Poster Presentation Australian & New Zealand Obesity Society 2014 Annual Scientific Meeting

Investigation of the impact of degree of weight loss on physiological adaptations to weight loss (#205)

Kira L Edwards 1 , Stefanie Kalfas 1 , Luke A Prendergast 2 , Joseph Proietto 1
  1. University of Melbourne, Heidelberg Heights, VIC, Australia
  2. Latrobe University, Bundoora, VIC, Australia

Investigation of the impact of degree of weight loss on physiological adaptations to weight loss

 Kira-Ann L. Edwards, M. Hum. Nutr.; Stefanie Kalfas, B Sc; Luke A. Prendergast, Ph.D; Joseph Proietto, M.B., B.S, Ph.D.


Obesity is a well-known health concern, with a high level of morbidity and a substantial economic burden.  Previous research has demonstrated that weight loss is vigorously physiologically defended in obese subjects who lose weight, which is known to cause an almost universal regain of weight lost.  What is not yet known is whether the degree of weight loss has an impact on these physiological adaptations.


To date, 44 subjects have been enrolled in the study, which is a dietary intervention trial in two phases.  During the weight loss phase subjects are placed on a very low energy diet (VLED) program for 12 ± 4 weeks to achieve a 15% weight loss.  At baseline, 5% weight loss, 10% weight loss and 15% weight loss circulating levels of leptin, ghrelin, peptide-YY, glucagon-like peptide 1, gastric inhibitory polypeptide and pancreatic polypeptide are examined, and anthropomorphic measurements are collected.  The follow-up phase is a 24 month weight maintenance phase with quarterly anthropomorphic measurements and biannual blood sampling.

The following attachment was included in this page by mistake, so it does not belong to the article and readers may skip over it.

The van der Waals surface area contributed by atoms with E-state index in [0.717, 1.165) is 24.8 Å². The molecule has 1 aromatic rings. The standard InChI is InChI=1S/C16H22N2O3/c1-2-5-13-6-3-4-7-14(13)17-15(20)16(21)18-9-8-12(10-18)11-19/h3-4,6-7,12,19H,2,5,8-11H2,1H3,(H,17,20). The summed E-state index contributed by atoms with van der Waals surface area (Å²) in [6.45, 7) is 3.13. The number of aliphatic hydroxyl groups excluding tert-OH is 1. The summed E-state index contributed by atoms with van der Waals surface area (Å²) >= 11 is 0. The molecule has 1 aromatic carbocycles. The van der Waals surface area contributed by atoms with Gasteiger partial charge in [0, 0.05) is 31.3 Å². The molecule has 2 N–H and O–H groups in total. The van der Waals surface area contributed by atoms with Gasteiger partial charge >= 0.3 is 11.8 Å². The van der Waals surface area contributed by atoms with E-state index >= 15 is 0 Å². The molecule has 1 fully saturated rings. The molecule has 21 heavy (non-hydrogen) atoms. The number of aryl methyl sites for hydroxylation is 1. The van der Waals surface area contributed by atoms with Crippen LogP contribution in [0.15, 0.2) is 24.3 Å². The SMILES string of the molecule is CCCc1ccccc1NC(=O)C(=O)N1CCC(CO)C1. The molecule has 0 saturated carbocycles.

Results to date

To date, data analysis of 5 subjects who successfully achieved a 15% weight loss has been completed.  Significant decreases in leptin (p<0.001) and amylin (p<0.001) concentrations were demonstrated at 5% reduction in weight, and were found to be proportional to percentage change in weight.  No significant changes in peptide-YY, glucagon-like peptide 1, pancreatic polypeptide and gastrointestinal inhibitory polypeptide were demonstrated in response to weight loss using data from this pilot sample. Ghrelin results are not yet available.


Preliminary data suggests that weight defence mechanisms in obese subjects are proportional to degree of weight loss, and are triggered by even modest reductions in weight to the order of 5%. Further data is required to confirm this.